IF_ASSIGN(var, ent, struct hwlat_entry, TRACE_HWLAT); \
IF_ASSIGN(var, ent, struct trace_mmiotrace_rw, \
IF_ASSIGN(var, ent, struct trace_mmiotrace_map, \
......@@ -571,6 +573,7 @@ void tracing_reset_current(int cpu);
void tracing_reset_all_online_cpus(void);
int tracing_open_generic(struct inode *inode, struct file *filp);
bool tracing_is_disabled(void);
int tracer_tracing_is_on(struct trace_array *tr);
struct dentry *trace_create_file(const char *name,
umode_t mode,
struct dentry *parent,
......@@ -322,3 +322,26 @@ FTRACE_ENTRY(branch, trace_branch,
FTRACE_ENTRY(hwlat, hwlat_entry,
__field( u64, duration )
__field( u64, outer_duration )
__field_struct( struct timespec, timestamp )
__field_desc( long, timestamp, tv_sec )
__field_desc( long, timestamp, tv_nsec )
__field( unsigned int, seqnum )
* trace_hwlatdetect.c - A simple Hardware Latency detector.
* Use this tracer to detect large system latencies induced by the behavior of
* certain underlying system hardware or firmware, independent of Linux itself.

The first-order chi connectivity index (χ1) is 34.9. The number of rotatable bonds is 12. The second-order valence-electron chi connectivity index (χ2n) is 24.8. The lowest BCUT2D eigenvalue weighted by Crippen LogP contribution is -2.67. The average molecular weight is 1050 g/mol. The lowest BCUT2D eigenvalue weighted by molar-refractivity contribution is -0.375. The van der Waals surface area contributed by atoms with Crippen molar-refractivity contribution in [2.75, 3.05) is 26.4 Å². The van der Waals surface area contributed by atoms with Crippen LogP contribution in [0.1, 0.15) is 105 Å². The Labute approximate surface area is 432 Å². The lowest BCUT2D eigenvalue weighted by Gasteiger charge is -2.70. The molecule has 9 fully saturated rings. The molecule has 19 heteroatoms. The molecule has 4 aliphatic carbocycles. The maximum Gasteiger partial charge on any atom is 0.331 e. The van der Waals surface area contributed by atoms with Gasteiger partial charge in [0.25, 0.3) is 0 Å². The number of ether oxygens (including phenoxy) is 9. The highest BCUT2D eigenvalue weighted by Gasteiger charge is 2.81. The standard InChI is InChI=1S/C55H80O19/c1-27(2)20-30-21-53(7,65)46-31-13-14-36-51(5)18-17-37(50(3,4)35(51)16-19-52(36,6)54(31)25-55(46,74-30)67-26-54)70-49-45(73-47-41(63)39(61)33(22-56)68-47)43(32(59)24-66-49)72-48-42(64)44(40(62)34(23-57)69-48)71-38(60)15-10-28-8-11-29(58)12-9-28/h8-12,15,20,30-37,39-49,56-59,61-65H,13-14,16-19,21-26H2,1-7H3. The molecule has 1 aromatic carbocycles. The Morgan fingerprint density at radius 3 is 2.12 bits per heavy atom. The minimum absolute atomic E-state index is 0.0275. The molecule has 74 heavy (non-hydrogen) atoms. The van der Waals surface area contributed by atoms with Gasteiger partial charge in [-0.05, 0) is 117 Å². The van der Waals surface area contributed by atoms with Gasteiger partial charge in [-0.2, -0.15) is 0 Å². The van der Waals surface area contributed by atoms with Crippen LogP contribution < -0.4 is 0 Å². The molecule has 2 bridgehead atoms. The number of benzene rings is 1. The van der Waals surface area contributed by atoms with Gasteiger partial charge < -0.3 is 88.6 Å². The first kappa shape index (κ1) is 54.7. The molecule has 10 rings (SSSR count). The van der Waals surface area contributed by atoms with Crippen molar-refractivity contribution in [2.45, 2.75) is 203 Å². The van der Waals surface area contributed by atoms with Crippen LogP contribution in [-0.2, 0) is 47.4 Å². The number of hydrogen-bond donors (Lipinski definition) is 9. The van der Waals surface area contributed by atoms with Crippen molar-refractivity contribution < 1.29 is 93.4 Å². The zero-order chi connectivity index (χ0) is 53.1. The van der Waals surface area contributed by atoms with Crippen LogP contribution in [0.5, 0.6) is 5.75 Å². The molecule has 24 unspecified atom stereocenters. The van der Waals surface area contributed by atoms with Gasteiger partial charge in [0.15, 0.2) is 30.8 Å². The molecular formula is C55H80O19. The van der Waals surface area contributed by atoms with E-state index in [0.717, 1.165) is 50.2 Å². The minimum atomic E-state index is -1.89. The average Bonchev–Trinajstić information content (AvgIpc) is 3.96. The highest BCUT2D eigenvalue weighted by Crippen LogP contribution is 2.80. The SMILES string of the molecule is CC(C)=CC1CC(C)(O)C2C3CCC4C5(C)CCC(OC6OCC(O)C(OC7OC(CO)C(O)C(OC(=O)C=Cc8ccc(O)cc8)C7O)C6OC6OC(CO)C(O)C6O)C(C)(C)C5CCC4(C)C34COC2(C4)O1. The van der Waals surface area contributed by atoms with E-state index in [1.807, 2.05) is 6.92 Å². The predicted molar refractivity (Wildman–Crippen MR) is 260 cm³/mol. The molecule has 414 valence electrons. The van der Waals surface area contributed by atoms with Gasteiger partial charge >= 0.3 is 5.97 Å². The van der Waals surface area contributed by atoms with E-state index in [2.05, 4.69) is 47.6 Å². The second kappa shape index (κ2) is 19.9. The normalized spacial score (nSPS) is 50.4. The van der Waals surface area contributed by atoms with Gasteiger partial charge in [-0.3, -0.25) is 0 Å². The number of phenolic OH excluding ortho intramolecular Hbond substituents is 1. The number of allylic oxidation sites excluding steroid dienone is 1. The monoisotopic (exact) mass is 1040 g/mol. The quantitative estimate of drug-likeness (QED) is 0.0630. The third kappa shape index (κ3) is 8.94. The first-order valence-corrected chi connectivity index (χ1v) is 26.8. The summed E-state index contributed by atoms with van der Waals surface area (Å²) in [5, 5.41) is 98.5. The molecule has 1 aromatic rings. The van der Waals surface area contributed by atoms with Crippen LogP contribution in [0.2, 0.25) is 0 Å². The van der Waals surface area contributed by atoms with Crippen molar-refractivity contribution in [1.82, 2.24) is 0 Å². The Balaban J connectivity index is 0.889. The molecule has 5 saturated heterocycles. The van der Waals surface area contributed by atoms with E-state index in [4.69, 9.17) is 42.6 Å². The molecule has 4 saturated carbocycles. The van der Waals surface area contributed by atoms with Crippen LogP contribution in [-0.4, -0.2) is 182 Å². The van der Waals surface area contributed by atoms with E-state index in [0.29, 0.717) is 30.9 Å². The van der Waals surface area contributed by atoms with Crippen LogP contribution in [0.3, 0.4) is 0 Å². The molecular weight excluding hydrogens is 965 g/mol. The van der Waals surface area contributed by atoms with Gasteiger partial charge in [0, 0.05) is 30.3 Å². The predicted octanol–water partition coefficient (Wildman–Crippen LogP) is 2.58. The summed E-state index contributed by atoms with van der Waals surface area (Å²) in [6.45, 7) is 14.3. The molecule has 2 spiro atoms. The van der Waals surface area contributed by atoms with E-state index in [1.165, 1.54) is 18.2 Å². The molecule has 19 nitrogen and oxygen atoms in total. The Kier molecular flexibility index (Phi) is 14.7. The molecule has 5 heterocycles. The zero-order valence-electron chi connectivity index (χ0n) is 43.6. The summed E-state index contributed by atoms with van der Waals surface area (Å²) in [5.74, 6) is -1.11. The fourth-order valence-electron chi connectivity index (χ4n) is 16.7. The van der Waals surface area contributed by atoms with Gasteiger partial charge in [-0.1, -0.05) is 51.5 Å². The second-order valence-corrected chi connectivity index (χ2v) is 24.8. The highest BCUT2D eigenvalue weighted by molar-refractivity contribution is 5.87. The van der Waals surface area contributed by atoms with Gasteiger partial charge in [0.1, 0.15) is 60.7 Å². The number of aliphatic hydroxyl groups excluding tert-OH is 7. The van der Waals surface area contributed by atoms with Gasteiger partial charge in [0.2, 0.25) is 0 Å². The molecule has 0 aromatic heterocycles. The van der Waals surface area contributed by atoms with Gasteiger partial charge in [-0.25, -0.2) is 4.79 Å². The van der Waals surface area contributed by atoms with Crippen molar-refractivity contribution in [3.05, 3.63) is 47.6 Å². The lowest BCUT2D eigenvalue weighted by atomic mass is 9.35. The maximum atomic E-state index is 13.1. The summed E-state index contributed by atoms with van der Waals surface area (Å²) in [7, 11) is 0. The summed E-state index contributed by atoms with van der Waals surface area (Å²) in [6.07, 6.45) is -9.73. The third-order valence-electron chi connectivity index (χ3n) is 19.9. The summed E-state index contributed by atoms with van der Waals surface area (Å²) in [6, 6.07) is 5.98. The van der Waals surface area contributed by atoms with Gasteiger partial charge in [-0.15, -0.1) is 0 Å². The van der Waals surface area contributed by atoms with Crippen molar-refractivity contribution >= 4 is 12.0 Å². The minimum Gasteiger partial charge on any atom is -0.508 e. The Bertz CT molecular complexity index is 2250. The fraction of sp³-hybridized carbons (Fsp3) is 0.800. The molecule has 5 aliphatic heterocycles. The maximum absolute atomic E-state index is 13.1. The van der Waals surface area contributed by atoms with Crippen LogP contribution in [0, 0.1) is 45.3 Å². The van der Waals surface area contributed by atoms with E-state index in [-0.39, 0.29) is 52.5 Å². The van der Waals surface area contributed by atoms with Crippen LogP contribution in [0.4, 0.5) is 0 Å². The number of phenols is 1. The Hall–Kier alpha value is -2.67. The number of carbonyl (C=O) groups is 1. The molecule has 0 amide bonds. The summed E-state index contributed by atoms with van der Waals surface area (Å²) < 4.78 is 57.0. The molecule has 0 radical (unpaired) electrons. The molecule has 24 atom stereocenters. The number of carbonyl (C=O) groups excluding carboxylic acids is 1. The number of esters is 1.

* The code was developed originally to detect the presence of SMIs on Intel
* and AMD systems, although there is no dependency upon x86 herein.
* The classical example usage of this tracer is in detecting the presence of
* SMIs or System Management Interrupts on Intel and AMD systems. An SMI is a
* somewhat special form of hardware interrupt spawned from earlier CPU debug
* modes in which the (BIOS/EFI/etc.) firmware arranges for the South Bridge
* LPC (or other device) to generate a special interrupt under certain
* circumstances, for example, upon expiration of a special SMI timer device,
* due to certain external thermal readings, on certain I/O address accesses,
* and other situations. An SMI hits a special CPU pin, triggers a special
* SMI mode (complete with special memory map), and the OS is unaware.
* Although certain hardware-inducing latencies are necessary (for example,
* a modern system often requires an SMI handler for correct thermal control